What Is Flora Mapping?

Flora mapping is a technique for identifying the location and distribution of native plants.  It collects information about the:

  • Number of plant species in a specific area,
  • Location of each species, and
  • Relative density of each species.

If continued over several years, the mapping will provide data concerning changes in density and location.



Working in teams of two and equipped with GPS devices, digital cameras, field guides, and notebooks, volunteers walked trails at Holliday Lake State Park and Bear Creek Lake State Park approximately every two weeks.  When they encountered a wildflower, they identified it, noted its name, trail location, date, growing conditions, and general characteristics in a log.  They photographed the wildflower and then took a GPS waypoint to indicate the location of the wildflower.  Each waypoint was assigned a unique code based on the plant color and name.  For example: BRSKUNK might note Skunk Cabbage (BR for brown and SKUNK for Skunk Cabbage).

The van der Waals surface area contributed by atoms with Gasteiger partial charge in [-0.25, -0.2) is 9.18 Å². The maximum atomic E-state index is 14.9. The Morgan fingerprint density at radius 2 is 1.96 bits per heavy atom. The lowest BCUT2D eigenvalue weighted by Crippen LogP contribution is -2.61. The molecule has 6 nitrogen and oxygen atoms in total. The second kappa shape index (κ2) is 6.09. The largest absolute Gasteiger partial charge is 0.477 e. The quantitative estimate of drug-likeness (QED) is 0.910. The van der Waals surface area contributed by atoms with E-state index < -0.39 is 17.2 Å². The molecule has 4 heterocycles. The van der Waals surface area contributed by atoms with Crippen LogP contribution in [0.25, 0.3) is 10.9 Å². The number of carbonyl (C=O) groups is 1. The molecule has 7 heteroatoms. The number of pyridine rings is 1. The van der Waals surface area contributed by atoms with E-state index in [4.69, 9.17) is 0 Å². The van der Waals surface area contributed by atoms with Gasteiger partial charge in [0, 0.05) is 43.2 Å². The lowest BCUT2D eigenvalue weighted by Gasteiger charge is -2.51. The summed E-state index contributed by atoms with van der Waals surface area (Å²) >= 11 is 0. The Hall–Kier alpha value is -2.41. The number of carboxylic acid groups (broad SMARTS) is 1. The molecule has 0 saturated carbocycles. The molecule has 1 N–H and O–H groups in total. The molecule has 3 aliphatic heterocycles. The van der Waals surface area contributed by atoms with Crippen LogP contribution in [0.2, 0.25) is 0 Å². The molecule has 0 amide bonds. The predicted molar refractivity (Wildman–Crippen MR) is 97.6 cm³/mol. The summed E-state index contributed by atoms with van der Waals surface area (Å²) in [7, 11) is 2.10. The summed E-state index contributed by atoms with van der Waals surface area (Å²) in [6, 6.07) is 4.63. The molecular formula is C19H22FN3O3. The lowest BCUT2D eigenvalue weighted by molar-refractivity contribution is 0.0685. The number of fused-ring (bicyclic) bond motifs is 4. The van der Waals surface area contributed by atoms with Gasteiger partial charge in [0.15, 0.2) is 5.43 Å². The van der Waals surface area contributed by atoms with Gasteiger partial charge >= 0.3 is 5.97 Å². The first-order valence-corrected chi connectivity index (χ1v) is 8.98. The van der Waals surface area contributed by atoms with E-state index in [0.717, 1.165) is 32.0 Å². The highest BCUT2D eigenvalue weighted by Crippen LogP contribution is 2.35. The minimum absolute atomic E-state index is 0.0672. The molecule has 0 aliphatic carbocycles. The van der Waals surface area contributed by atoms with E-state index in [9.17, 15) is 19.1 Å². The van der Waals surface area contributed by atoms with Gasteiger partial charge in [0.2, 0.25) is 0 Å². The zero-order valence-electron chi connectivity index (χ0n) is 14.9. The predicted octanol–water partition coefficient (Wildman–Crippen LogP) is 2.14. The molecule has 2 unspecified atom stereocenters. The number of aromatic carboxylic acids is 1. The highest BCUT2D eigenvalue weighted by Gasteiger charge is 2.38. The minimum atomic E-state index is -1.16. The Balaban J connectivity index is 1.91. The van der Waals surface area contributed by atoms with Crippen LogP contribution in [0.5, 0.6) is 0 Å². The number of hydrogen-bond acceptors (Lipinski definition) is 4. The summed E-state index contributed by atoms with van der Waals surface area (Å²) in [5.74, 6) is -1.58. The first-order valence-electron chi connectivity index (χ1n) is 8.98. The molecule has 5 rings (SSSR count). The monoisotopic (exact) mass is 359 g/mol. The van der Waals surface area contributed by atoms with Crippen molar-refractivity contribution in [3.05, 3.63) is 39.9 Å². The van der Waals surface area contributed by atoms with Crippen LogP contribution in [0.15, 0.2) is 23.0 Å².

The waypoints were subsequently uploaded into a file for each day a walk was made in each park, edited to ensure consistency in coding, and then used to mark locations on maps of trails.  Information collected in the log was compiled into a database that can be searched by trail, park, species, bloom color, and several other criteria.  The digital photographs were linked to the waypoints by time/date stamps.